Donald Trump could soon have a startling new campaign poster: his police mugshot. I wouldn’t put it past him. He has already been boasting to confidants that he wants a “perp walk” – the public parade of a defendant in handcuffs, usually a badge of shame. Alternatively, he may decide on a dramatic showdown with the forces of law and order by refusing to leave his compound at Mar-a-Lago in Florida, protected by a rebel horde of MAGA-loving extremists.
In practice Trump may slip into the back entrance of a New York police station for his compulsory fingerprinting and headshot. Yet however privately alarmed he feels about being the first former American president in history to face criminal charges, he is bound to make the most of his latest brush with infamy. The case is sensational. His nemesis, porn star Stormy Daniels, has claimed with all the subtlety of a Carry On film, “I’m giving him a ride straight to jail,” but for Trump, it is yet more evidence that there is a mighty establishment witch-hunt against him.
The backstory to Trump’s indictment is as old as the hills. At issue is $130,000 in hush money paid to the raunchy Daniels to keep quiet about an alleged fling in 2006, shortly after Melania had given birth to Barron Trump, now 17 and a strapping 6’7”. Years later, Trump’s inner circle feared that Daniels was about to go public on the eve of the 2016 presidential election, when Trump was already reeling from the leaked Access Hollywood tape, in which he boasted about grabbing women by the “pussy”. His gross behaviour was forgiven by US voters then, and Trump sees no reason why it should dim his chances of re-election again.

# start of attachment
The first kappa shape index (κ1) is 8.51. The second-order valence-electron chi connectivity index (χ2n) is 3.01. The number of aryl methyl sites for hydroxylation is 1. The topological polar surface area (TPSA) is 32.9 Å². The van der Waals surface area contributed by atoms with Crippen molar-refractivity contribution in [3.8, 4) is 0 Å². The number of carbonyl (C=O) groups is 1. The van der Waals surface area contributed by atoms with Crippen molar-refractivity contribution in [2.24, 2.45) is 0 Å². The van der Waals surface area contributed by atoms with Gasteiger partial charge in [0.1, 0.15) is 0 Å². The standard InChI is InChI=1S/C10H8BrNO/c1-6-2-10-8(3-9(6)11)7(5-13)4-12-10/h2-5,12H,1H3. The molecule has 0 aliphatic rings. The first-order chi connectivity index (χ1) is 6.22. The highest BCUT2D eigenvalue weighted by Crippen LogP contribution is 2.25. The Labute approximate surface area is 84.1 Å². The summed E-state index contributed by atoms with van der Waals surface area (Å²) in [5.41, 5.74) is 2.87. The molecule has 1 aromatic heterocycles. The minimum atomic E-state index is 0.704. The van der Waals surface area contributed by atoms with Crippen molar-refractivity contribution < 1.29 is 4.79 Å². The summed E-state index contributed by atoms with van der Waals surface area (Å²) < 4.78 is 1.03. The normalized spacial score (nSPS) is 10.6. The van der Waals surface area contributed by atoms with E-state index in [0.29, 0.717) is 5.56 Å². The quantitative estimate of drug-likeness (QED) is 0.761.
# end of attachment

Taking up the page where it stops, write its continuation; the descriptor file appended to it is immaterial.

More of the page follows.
“The Democrats have lied, cheated and stolen in their obsession with trying to ‘Get Trump,’ but now they’ve done the unthinkable – indicting a completely innocent person in an act of blatant Election Interference,” the former president raged last night on Truth Social, his own-brand Twitter. He predicted a “massive backlash” against President Joe Biden. But the canny Trump, 77, will also try to use his indictment to quash a younger rival: Ron DeSantis, 44, the bullish Florida governor, who has been running an undeclared campaign for the 2024 presidential nomination.